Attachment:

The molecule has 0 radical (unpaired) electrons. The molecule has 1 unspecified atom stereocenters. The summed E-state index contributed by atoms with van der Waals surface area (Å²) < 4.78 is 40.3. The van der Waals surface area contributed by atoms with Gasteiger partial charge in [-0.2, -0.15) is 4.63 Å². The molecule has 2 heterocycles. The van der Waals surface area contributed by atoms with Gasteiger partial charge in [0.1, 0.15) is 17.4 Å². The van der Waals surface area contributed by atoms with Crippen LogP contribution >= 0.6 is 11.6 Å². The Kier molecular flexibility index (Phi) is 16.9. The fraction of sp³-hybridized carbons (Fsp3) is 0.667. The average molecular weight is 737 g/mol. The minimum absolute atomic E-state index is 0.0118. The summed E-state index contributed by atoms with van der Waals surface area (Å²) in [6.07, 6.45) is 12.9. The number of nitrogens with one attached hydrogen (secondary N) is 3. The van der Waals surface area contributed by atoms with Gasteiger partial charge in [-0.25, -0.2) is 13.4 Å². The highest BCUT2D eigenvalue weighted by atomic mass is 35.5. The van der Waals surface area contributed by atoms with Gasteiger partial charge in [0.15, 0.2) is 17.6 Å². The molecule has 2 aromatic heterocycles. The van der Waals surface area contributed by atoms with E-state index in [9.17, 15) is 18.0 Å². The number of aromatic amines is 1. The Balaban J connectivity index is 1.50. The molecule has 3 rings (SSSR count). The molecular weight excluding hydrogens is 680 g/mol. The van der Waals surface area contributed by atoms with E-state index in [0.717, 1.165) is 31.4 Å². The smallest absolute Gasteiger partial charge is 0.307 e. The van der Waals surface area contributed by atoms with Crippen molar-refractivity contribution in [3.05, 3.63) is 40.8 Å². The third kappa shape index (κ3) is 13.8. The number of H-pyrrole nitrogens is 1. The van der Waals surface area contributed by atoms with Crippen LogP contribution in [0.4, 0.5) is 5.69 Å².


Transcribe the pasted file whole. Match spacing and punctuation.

The molecule has 0 radical (unpaired) electrons. The molecule has 1 unspecified atom stereocenters. The summed E-state index contributed by atoms with van der Waals surface area (Å²) < 4.78 is 40.3. The van der Waals surface area contributed by atoms with Gasteiger partial charge in [-0.2, -0.15) is 4.63 Å². The molecule has 2 heterocycles. The van der Waals surface area contributed by atoms with Gasteiger partial charge in [0.1, 0.15) is 17.4 Å². The van der Waals surface area contributed by atoms with Crippen LogP contribution >= 0.6 is 11.6 Å². The Kier molecular flexibility index (Phi) is 16.9. The fraction of sp³-hybridized carbons (Fsp3) is 0.667. The average molecular weight is 737 g/mol. The minimum absolute atomic E-state index is 0.0118. The summed E-state index contributed by atoms with van der Waals surface area (Å²) in [6.07, 6.45) is 12.9. The number of nitrogens with one attached hydrogen (secondary N) is 3. The van der Waals surface area contributed by atoms with Gasteiger partial charge in [-0.25, -0.2) is 13.4 Å². The highest BCUT2D eigenvalue weighted by atomic mass is 35.5. The van der Waals surface area contributed by atoms with Gasteiger partial charge in [0.15, 0.2) is 17.6 Å². The molecule has 2 aromatic heterocycles. The van der Waals surface area contributed by atoms with E-state index in [9.17, 15) is 18.0 Å². The number of aromatic amines is 1. The Balaban J connectivity index is 1.50. The molecule has 3 rings (SSSR count). The molecular weight excluding hydrogens is 680 g/mol. The van der Waals surface area contributed by atoms with E-state index in [0.717, 1.165) is 31.4 Å². The smallest absolute Gasteiger partial charge is 0.307 e. The van der Waals surface area contributed by atoms with Crippen molar-refractivity contribution in [3.05, 3.63) is 40.8 Å². The third kappa shape index (κ3) is 13.8. The number of H-pyrrole nitrogens is 1. The van der Waals surface area contributed by atoms with Crippen LogP contribution in [0.4, 0.5) is 5.69 Å².